## 1 Introduction

In this paper we are concerned with simple connected (molecular) graphs. Let *G* be such a graph with the vertex set *V*(*G*) = {υ_{1},…, υ_{n}} and the edge set *E*(*G*). The adjacency matrix of *G* is *a*_{ij} = 1 if two vertices *υ*_{i}, and *υ*_{j} are adjacent in *G* and *a*_{ij} = 0 otherwise. The Laplacian matrix of *G* is the matrix *L*(*G*) = *D*(*G*) — *A*(*G*), where *D*(*G*) is a diagonal matrix with *d*_{G}(*υ*_{i}), *d*_{G}(*υ*_{2}),…, *d _{G}*(

*υ*

_{n}) on the main diagonal, in which

*d*

_{G}(

*υ*

_{i}) is the degree of the vertex υ

_{i}, in

*G*. Since

*L*(

*G*) is a positive semi-definite matrix and

*G*is connected, the eigenvalues of

*L*(

*G*) can be ordered as

*G*, and

*λ*

_{n-1}(

*G*) is also called the algebraic connectivity of

*G*[2]. The line graph of

*G*, written

*L*(

*G*), is the graph whose vertex set is in one-to-one correspondence with the edge set

*E*(

*G*) of

*G*, and whose two vertices are adjacent if and only if the corresponding edges in

*G*have a common vertex. The barycentric subdivision

*G*) of

*G*is the graph obtained from

*G*by inserting a vertex to each edge of

*G*. More precisely,

*υ*

_{e}∉

*V(G)*, and

*E*(

*G*)) = {{

*u,υ*

_{e}, {

*υ*

_{e},

*υ*}|

*e*={

*u, υ*} ∈

*E(G)*. Inspired by self-similar structures of Sierpiński graphs (see, e.g., [[3, 4]), Hasunuma [5] introduced recently the subdivided-line graph operation Г.

*The subdivided-line graph* Г(*G*) *of G is the line graph of the barycentric subdivision of G, namely, Г*(*G*) *= L*(*G*)).

The subdivided-line graph Г(*G*), combining both notions of line graph and barycentric subdivision, generalizes the class of Sierpiński-like graphs. Various structural properties, such as edge-disjoint Hamilton cycles, hamiltonian-connectivity, hub sets, connected dominating sets, independent spanning trees, and book-embeddings, have been systematically investigated in [5].

Among numerous graph-theoretic concepts, spanning trees have found a wide range of applications in mathematics, chemistry, physics and computer sciences. Denote by *τ*(*G*) the number of spanning trees in *G*. Enumeration of spanning trees in graphs with certain symmetry and fractals has been widely studied via ad hoc techniques capitalizing on the particular structures [6–11]. In general, we often have to resort to Kirchhoff’s celebrated matrix-tree theorem [12], which asserts that *nτ*(*G*) equals the product of all nonzero eigenvalues of Laplacian matrix of *G*, i.e., *NP*-hard with respect to graph size [13]. Our first main result in this paper is an exact formula for enumeration of spanning trees in *Г*(*G*). To obtain *τ*(*Г*(*G*)), the idea of electrically equivalent transformations [14] will be applied, which enables us to determine the relationship of the numbers of spanning trees in networks before and after the transformation.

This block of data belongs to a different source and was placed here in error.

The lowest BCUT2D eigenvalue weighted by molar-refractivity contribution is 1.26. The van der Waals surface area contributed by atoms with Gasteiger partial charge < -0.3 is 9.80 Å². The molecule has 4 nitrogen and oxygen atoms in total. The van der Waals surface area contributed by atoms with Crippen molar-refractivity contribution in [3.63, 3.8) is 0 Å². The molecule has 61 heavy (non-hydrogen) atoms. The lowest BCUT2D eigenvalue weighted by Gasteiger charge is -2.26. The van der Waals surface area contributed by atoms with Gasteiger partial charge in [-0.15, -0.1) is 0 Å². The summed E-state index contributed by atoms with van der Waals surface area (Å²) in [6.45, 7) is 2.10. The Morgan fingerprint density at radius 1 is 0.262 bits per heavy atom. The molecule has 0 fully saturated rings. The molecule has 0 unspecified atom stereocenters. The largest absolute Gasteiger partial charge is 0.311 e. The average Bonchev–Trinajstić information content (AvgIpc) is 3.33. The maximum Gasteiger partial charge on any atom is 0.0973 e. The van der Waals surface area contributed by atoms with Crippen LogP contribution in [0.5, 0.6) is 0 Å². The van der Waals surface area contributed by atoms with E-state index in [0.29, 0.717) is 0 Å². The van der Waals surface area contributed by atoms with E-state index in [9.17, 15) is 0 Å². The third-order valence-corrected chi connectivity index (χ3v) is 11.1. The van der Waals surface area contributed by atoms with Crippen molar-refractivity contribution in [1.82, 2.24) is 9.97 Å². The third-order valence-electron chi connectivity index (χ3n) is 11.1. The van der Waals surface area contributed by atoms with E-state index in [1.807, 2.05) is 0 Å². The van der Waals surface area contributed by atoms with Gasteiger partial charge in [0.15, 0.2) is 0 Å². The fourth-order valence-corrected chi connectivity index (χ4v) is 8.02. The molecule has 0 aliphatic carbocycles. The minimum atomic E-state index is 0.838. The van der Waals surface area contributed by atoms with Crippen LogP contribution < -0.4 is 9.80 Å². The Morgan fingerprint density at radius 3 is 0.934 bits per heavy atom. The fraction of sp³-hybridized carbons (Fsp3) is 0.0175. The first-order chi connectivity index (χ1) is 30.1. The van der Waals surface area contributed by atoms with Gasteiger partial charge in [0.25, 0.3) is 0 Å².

*G*with

*n*vertices is defined as [15]

It is a close relative of the so-called Estrada index put forward by Estrada [16] in 2000, which has already found extensive applications in chemistry and physics. Many properties of *LEE*, including upper/lower bounds and extremal graphs, have been established (see e.g. [15, 17–20]). Here, to deal with *LEE*(*Г*(*G*)), we first derive bounds for the largest and second smallest eigenvalues *λ*_{1}(*Г*(*G*)) and *λ*_{|Г(G))|-1}(*Г*(*G*)). Based on these estimates and the obtained exact expression for *τ*(*Г*(*G*)), we manage to present upper and lower bounds for *LEE*(*Г*(*G*)) in terms of some basic graph parameters of *G*, including degrees and the number of edges.

## 2 Preliminaries

To begin with, we briefly review the electrically equivalent transformation technique introduced in [14].

*G*(with the weight function

*G*is defined as

where *G*) denotes the set of spanning trees of *G*. Evidently, *τ*(*G*) = *σ*(*G*) if *G* is a simple graph, namely, *ω*(*e*) = 1 for every *e* ∈ *E*(*G*). Two edge-weighted graphs *G* and *H* are called electrically equivalent with respect to *Θ* and measuring the resulting currents on Θ. In [14], Teufl and Wagner showed that if a subgraph of a graph *G* is replaced by an electrically equivalent graph (setting the resulting graph G′), the weighted number of spanning trees only changes by an explicit factor. The effect of each of the two electrically equivalent transformations that will be used later is described as follows.

– Serial edges transformation: If two serial edges with conductances *a* and *b* are merged into a single edge with conductance

– Mesh-star transformation: If a complete graph *K*_{t} (*t* ≥ 2) with conductance *a* on all its edges is changed into a star *K*_{1, t} with conductance *ta* on all its edges, we have

Fig. 1 shows an example of the above electrically equivalent transformations.

The following two lemmas on the Laplacian eigenvalues will be used in our proofs.

*Let G be a simple graph. Then*

*If G is connected then the equality holds if and only if G is bipartite semiregular. Here, a semiregular graph G =* (*V, E*) *is a graph with bipartition* (*V*_{1}, *V*_{2}) *of V such that all vertices in V _{i} have the same degree k_{i} for i = 1,2*.

*Let*

*G*be a simple connected graph with n ≥ 2 vertices and m edges. Then*with equality if and only if G is a complete graph*.

To conclude this section, we present an inequality which will be instrumental in bounding *LEE*(Г(*G*)) later. It is also interesting in its own right.

*Given an integer n ≥ 1 and a sequence a*

_{1}≥ a_{2}≥ … ≥ a_{n}≥ 0, we have*The equality holds if a _{1} = … = a_{n}*.